Every day, Opening Acts highlights the best pieces of writing on film, television, and literature published around the Internet. Please share if you like what you see.
For your reading enjoyment …
1. Do Australian Movies Really Reflect Our Multiculturalism, by Sandy George. George looks at how new Australian productions are breaking past genericism.
“State and federal government film agencies often use cultural reasoning – the promotion of social inclusion and understanding for example – to justify using taxpayer dollars to pay for feature production, yet immigrant and refugee filmmakers haven’t been the beneficiaries of specific opportunities as indigenous filmmakers have to great effect.”
2. The Long Shadow Of M, by Keith Phipps. Phipps looks at the long-lasting legacy of Fritz Lang’s classic, particularly with films carrying its influence.
“Its influence can be felt in film noir, a genre almost unthinkable without Lang’s film, police procedurals, and in every film that dares plumb the depths of a killer’s mind and look for humanity beneath the monstrous actions.”
3. Domestic Violence Campaigners Call For Boycott Of ‘Fifty Shades Of Grey’ Film, by Ben Child. Child talks with campaigners who say it would be better to spend the funds for a cinema outing on a donation to women’s shelters.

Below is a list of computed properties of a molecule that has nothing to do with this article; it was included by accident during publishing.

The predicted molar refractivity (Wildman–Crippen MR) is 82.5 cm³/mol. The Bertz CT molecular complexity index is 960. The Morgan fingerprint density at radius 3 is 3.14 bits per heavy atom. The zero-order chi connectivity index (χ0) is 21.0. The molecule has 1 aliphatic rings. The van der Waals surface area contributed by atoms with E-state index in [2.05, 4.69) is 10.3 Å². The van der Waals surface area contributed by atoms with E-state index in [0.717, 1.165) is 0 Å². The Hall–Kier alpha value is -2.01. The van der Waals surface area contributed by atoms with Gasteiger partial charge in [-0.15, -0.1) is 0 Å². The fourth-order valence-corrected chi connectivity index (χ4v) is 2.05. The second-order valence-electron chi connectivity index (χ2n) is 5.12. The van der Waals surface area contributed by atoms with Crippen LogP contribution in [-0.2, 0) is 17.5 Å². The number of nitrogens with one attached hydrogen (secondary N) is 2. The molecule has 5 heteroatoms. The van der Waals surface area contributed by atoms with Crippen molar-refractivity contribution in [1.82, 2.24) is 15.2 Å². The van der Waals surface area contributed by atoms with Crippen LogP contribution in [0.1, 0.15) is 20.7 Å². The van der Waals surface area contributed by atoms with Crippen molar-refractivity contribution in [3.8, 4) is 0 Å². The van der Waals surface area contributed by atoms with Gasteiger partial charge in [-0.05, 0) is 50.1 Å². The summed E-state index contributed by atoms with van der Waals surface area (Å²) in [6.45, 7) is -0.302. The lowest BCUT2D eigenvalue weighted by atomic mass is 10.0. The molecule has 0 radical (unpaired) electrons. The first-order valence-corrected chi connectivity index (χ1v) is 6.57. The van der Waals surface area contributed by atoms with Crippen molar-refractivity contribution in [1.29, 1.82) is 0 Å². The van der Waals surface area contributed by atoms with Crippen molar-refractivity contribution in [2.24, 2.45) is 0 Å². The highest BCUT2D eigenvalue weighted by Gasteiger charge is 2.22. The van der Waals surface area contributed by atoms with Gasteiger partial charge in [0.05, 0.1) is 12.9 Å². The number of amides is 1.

“Campaigners say they are thrilled with the response so far and claimed to have been offered funds from supporters living as far apart as Germany and Australia, which they said would be channelled to local support groups and agencies.”
4. 11 Classic Movies Sexier Than ‘Fifty Shades of Grey‘, by Shelley Emling. While the media juggernaut ahead of the EL James adaptation continues, Emling compiles fan opinion of films that have given long-standing satisfaction in the raunch stakes.
“Already media outlets have dubbed the movie as the raunchiest film in more than a decade… yet there are plenty of salaciously satisfying classic movies that pushed the boundaries long before Christian Grey burst onto the scene.”
5. Lorne Michaels on 40 Years of ‘SNL’: Being “‘Feared’ Was Never My Goal”, by Lacey Rose. Rose interviews SNL’s producer on how he’s come to grips with the show and its content across four decades.
“I used to say that on my tombstone would be the word ‘uneven’ because [the show has] never been described any other way in a review. It’s only cumulatively that you sort of go, ‘Oh yeah, that.’ You can’t be perfect for 90 minutes.”